Smart water bottles, speakers, other 'cool stuff' fill training camp swag bags

EAST RUTHERFORD, N.J. -- It’s training camp. New York Giants players have spent 12 or more hours per day at the team facility for the past three weeks. Any straying from what has become the norm is welcomed.

The players have been away from home for weeks, sleeping in uncomfortable beds and playing football and whatever other keep-busy games they can think of in the locker room. For the Giants, that includes "Four Square" and a soccer juggling game where the goal was to not let the ball touch the ground in your area. They also had the occasional spontaneous dance parties.

Training camp is basically the grown-man version of sleep-away camp, complete with much-welcomed and highly-anticipated care packages. And when those care packages arrive, it’s an exciting moment. Everyone gets into the action. The snacks and toys get eye-balled by all. Then they often get ransacked.

Only at training camp, the packages the players receive aren’t from their parents or guardians. They’re from their agents, or the agencies that represent them.

Giants linebacker Devon Kennard and guard Justin Pugh are clients of Select Sports Group, a Houston-based agency that represents 90 clients across the NFL. They received their personalized care packages (which took their marketing team months to put it together) early last week.

The goodies ranged from socks and shirts from their respective colleges, to smart water bottles, to Phantom training masks. They included a Grid Vibe vibrating roller, mouthguards, Lokai bracelets, a Trigger Point massage ball, and other SSG swag (T-shirt and hat).

It was packed in a personalized box with items that could come in handy throughout the rigors of training camp, which for the Giants began on July 27 and ended Tuesday night.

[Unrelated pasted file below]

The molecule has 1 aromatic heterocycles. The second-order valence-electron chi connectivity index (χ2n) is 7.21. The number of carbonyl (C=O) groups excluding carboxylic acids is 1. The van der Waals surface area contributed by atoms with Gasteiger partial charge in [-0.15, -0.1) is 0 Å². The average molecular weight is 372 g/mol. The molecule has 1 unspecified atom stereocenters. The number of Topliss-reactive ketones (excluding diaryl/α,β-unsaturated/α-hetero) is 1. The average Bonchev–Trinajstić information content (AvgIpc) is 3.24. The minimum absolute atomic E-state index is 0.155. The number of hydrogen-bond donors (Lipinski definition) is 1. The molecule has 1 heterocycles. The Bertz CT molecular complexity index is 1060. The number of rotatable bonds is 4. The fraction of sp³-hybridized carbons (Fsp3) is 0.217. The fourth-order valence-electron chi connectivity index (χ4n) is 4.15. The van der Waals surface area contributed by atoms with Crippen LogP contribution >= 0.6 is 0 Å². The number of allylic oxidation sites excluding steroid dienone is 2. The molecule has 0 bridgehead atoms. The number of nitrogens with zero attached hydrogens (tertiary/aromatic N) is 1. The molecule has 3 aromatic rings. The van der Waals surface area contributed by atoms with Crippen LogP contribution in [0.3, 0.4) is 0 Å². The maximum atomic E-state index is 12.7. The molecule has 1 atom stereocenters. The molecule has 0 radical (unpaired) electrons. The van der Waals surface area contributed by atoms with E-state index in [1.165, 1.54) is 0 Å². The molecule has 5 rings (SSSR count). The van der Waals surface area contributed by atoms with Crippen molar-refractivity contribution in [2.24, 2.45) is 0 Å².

“[SSG] really hooked it up. Lots of cool stuff,” Kennard said. “I was surprised. A lot of the bigger agencies, they send them out. This year they went over the top. They hooked it up. I felt ours was low-key, the best one.”

Kennard’s favorite item was the custom sandals with his name and number on the sides. Sandals are valuable commodities in locker rooms, where there are often communal showers and hot and cold tubs.

“[The sandals] were sweet,” Kennard said.

Pugh enjoyed the waterproof speaker. He also appreciated the deodorized sneaker balls shaped like footballs, baseballs or basketballs. If you’ve ever been in a football locker room, or any locker room for that matter, you know those can come in handy. The smell after a long day of work in summer heat can be brutal.

But the way it works with the Giants' offensive line, Pugh didn't really get to enjoy all the goodies that arrived in his swag bag. It immediately became communal the second the box arrived near his locker.

Good thing those sandals had Pugh's name and number on the side. Those remained in his possession, and he was wearing them Tuesday while speaking with a reporter. That's what makes the personalized swag so valuable. It can't become someone else's property.

“If one O-lineman gets a package and you’re not at your locker,” guard John Jerry said, “we’re going to go in that package.”

This is why some players have been known to immediately take the box to their car or bring it home. That way it's out of their teammates' sights.

Jerry received a package from his agency earlier in camp. He said the candy in it was gone within minutes. Much of the rest of it, he simply gifted to the younger players. That's not uncommon, either.

Canadian center Brett Jones was the recipient of a lot of the swag from veteran teammates, whether it be a pair of headphones, a mouth guard, soap or deodorant.

“We like to tell him, ‘We know you don’t have this in Canada,’” Jerry said jokingly.

They may have those products, but they don’t have these type of swag bags from their agents in Canada. Jones had never heard of players receiving gifts from their agents until he joined the Giants three years ago.

He’s amazed by some of the stuff he's seen arrive every summer. It has included Yeti coolers, wooden watch cases and Giants helmet speakers.

“Some of the guys definitely get some pretty cool gifts from their agents,” said Jones, who also has benefited. “They’re pretty generous and they give it to lots of us. I got lots of stuff.”

With speakers, smart water bottles and all kinds of other sleek gadgets, these swag bags make for welcome surprises to locker rooms throughout the summer, no matter the intended recipient.